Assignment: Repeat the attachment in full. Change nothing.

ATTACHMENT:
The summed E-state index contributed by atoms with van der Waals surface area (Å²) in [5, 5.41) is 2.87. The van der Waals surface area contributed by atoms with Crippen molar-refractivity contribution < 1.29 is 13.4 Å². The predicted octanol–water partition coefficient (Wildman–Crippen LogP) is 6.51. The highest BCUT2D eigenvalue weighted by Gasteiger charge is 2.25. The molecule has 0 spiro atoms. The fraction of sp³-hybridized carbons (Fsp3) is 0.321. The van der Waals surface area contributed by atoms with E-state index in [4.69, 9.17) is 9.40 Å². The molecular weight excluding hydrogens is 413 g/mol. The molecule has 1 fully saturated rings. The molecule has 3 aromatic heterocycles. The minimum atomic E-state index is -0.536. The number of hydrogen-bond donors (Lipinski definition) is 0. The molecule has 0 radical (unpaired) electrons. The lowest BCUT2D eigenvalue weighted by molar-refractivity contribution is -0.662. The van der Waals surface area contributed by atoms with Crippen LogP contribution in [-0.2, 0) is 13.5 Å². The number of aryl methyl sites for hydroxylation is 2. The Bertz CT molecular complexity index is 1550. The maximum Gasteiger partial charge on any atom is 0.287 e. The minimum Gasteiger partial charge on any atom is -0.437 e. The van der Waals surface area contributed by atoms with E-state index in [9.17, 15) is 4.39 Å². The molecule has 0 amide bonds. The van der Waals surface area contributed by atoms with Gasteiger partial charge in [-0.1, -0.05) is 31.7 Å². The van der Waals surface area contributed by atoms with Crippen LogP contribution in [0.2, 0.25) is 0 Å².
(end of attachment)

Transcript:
The summed E-state index contributed by atoms with van der Waals surface area (Å²) in [5, 5.41) is 2.87. The van der Waals surface area contributed by atoms with Crippen molar-refractivity contribution < 1.29 is 13.4 Å². The predicted octanol–water partition coefficient (Wildman–Crippen LogP) is 6.51. The highest BCUT2D eigenvalue weighted by Gasteiger charge is 2.25. The molecule has 0 spiro atoms. The fraction of sp³-hybridized carbons (Fsp3) is 0.321. The van der Waals surface area contributed by atoms with E-state index in [4.69, 9.17) is 9.40 Å². The molecular weight excluding hydrogens is 413 g/mol. The molecule has 1 fully saturated rings. The molecule has 3 aromatic heterocycles. The minimum atomic E-state index is -0.536. The number of hydrogen-bond donors (Lipinski definition) is 0. The molecule has 0 radical (unpaired) electrons. The lowest BCUT2D eigenvalue weighted by molar-refractivity contribution is -0.662. The van der Waals surface area contributed by atoms with Crippen LogP contribution in [-0.2, 0) is 13.5 Å². The number of aryl methyl sites for hydroxylation is 2. The Bertz CT molecular complexity index is 1550. The maximum Gasteiger partial charge on any atom is 0.287 e. The minimum Gasteiger partial charge on any atom is -0.437 e. The van der Waals surface area contributed by atoms with E-state index in [9.17, 15) is 4.39 Å². The molecule has 0 amide bonds. The van der Waals surface area contributed by atoms with Gasteiger partial charge in [-0.1, -0.05) is 31.7 Å². The van der Waals surface area contributed by atoms with Crippen LogP contribution in [0.2, 0.25) is 0 Å².